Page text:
A traditional Albanian-style ćevapi.
Although the kebab is often associated with the Mediterranean, Middle East and South Asia, there is a relatively unknown, centuries-old kebab tradition with firm roots in Europe too.
Ćevapi is a grilled meatball kebab dish found across the Balkans. The dish usually consists of several meatballs on a plate or in flatbread called somun or lepinje with sour cream, a clotted cream known as kajmak, a pepper-based sauce called ajvar, cottage cheese, red pepper and salt.
Ćevapi is considered a national dish by several countries including Bosnia and Herzegovina, Serbia and Romania and is also enjoyed as a traditional meal in other Balkan countries including Albania, Kosovo, Bulgaria, Croatia, Montenegro, Slovenia and North Macedonia (where they call it “kebapi”).
The dish is growing in popularity in the UK too, and has even attracted attention from international culinary household names such as Jamie Oliver who has released his own recipe for Bosnian-style ćevapi.
Herbs and charcoal grilling are key for flavour
“Ćevapi is really delicious,” says Qaza who runs Balkan Taste, a West London café, burger joint and pizzeria that also serves traditional Balkan dishes. “There are lots of options from all over the Balkans. In Albania we make it with lots of herbs, which we actually put inside the meatballs while preparing them. After that we grill them on charcoal to really release all the flavour,” he adds. The diner, which is located on College Road, just a short walk from Harrow on the Hill station, gives customers the chance to enjoy the mouth-watering Balkan kebab wrapped in flatbread in the classic fashion.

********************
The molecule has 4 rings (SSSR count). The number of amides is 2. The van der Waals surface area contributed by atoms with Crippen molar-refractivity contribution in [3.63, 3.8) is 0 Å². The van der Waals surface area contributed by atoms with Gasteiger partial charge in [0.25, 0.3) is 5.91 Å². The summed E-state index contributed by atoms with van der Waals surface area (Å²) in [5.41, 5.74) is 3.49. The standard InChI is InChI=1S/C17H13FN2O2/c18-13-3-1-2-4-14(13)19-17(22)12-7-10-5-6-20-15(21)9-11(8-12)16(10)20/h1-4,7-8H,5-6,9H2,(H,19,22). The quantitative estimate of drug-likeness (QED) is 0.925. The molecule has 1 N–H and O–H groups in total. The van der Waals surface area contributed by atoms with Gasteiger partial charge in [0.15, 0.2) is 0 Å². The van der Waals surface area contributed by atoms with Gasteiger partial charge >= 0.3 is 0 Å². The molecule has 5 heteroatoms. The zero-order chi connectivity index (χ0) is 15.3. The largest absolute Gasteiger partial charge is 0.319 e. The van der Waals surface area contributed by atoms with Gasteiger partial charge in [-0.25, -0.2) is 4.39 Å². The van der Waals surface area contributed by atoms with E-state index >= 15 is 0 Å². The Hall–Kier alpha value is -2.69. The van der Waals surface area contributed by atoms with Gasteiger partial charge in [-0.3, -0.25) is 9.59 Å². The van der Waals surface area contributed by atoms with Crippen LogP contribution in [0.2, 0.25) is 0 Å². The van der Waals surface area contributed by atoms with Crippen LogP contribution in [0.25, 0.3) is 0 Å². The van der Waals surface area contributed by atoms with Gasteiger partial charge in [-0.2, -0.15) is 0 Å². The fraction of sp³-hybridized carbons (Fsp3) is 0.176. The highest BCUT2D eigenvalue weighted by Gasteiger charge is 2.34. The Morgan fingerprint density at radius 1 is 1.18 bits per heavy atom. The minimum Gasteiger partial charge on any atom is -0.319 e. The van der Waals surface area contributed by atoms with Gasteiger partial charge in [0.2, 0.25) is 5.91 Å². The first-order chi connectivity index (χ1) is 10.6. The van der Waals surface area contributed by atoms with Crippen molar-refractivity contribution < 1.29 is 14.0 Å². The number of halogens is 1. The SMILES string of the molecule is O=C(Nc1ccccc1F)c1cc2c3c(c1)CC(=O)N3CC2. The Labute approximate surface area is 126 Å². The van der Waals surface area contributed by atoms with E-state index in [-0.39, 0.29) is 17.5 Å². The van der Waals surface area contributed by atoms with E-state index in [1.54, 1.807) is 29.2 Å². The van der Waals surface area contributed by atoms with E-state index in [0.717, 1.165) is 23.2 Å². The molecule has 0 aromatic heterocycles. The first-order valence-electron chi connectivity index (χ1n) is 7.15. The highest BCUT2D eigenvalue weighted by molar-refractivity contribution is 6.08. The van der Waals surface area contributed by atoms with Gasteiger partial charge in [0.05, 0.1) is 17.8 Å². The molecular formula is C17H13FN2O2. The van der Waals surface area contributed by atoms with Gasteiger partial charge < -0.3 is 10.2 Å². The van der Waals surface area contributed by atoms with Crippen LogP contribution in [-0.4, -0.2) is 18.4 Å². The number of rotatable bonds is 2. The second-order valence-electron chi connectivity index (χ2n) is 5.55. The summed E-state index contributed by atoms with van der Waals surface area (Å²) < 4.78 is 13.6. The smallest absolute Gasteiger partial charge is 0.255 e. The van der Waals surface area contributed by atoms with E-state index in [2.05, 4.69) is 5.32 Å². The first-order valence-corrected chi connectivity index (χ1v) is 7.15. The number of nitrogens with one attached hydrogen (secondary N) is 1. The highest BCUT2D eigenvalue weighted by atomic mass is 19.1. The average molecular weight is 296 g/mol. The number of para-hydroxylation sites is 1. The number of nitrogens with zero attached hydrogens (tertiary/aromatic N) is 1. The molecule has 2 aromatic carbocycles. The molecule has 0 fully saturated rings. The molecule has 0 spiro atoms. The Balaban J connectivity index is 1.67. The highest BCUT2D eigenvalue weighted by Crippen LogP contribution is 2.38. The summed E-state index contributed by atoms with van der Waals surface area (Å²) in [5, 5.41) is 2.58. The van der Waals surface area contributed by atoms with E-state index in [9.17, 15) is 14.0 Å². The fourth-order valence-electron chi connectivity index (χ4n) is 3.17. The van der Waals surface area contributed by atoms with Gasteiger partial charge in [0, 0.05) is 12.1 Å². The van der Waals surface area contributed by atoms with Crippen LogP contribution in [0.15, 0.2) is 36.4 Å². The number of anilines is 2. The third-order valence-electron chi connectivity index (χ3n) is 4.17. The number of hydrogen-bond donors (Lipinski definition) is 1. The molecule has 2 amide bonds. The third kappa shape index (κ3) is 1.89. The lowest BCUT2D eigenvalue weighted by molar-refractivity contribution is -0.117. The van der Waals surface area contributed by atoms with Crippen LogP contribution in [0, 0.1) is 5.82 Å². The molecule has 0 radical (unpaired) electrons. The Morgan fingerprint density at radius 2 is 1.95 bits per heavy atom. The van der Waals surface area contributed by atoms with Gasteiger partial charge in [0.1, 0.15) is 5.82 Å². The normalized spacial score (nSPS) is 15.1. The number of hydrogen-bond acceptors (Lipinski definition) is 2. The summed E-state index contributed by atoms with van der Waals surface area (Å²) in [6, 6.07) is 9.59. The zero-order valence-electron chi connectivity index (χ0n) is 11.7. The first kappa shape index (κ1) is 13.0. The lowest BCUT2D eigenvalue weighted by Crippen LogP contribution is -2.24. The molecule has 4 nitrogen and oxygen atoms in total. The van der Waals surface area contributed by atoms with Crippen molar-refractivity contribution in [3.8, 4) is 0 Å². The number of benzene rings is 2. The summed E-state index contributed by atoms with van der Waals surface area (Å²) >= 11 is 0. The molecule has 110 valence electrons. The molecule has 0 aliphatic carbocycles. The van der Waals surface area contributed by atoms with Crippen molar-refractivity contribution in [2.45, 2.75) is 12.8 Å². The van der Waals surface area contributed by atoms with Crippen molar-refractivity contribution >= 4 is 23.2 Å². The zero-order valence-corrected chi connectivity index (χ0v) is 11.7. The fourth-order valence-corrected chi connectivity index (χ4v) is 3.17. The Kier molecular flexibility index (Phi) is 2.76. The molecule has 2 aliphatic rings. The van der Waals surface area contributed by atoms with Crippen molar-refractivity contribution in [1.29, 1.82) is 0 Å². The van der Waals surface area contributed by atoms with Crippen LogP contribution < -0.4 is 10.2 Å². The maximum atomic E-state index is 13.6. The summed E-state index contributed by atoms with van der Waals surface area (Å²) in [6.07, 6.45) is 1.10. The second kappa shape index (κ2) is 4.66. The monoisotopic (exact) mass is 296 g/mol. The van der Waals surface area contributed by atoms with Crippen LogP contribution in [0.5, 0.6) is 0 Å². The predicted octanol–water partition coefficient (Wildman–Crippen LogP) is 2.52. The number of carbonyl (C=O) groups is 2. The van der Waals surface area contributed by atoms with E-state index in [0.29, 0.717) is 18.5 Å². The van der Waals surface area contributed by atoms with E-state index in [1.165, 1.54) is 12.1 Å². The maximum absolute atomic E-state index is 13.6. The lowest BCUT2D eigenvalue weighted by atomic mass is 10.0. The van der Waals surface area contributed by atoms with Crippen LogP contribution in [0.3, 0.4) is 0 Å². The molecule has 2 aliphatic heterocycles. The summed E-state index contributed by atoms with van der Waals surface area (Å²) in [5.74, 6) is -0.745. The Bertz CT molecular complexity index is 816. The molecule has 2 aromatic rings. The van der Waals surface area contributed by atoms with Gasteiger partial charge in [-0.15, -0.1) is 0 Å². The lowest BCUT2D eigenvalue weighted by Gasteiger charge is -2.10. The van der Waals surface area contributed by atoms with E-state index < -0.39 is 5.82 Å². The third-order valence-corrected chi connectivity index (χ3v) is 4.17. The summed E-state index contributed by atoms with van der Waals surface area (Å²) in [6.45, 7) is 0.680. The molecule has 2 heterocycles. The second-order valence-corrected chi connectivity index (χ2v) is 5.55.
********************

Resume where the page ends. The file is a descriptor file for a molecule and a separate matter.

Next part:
As Qaza explains, ingredients vary from country to country. There can also be differences within countries as well. Owing to the country’s significant Muslim population, Bosnian-style ćevapi is usually made from minced halal beef, veal, mutton or lamb, sometimes combining more than one of these. In largely Christian Serbia on the other hand, the dish is made with beef, pork, lamb or a mixture of all three.
Ćevapi can be traced back to the Ottoman Empire
The origins of ćevapi can be traced back to the Ottoman Empire which first established a presence in the Balkans in the 14th century. The Ottomans ruled much of the region until several countries including Serbia, Romania and Albania gained independence and Bosnia was annexed by Austria-Hungary during the 19th and 20th centuries.
The empire’s legacy however is still visible in many Balkan countries today, particularly when it comes to cuisine. The Ottoman Turks’ culinary influence is shown in that the word “ćevapi” itself is derived from “kebap” the Turkish word for kebab. The dish particularly resembles köfte, a popular Turkish meatball, enjoyed in kebabs throughout Turkey to this day. Other dishes common throughout the Balkans such as dolma (stuffed vegetables) and the popular dessert pastry baklava also have roots in the Ottoman period.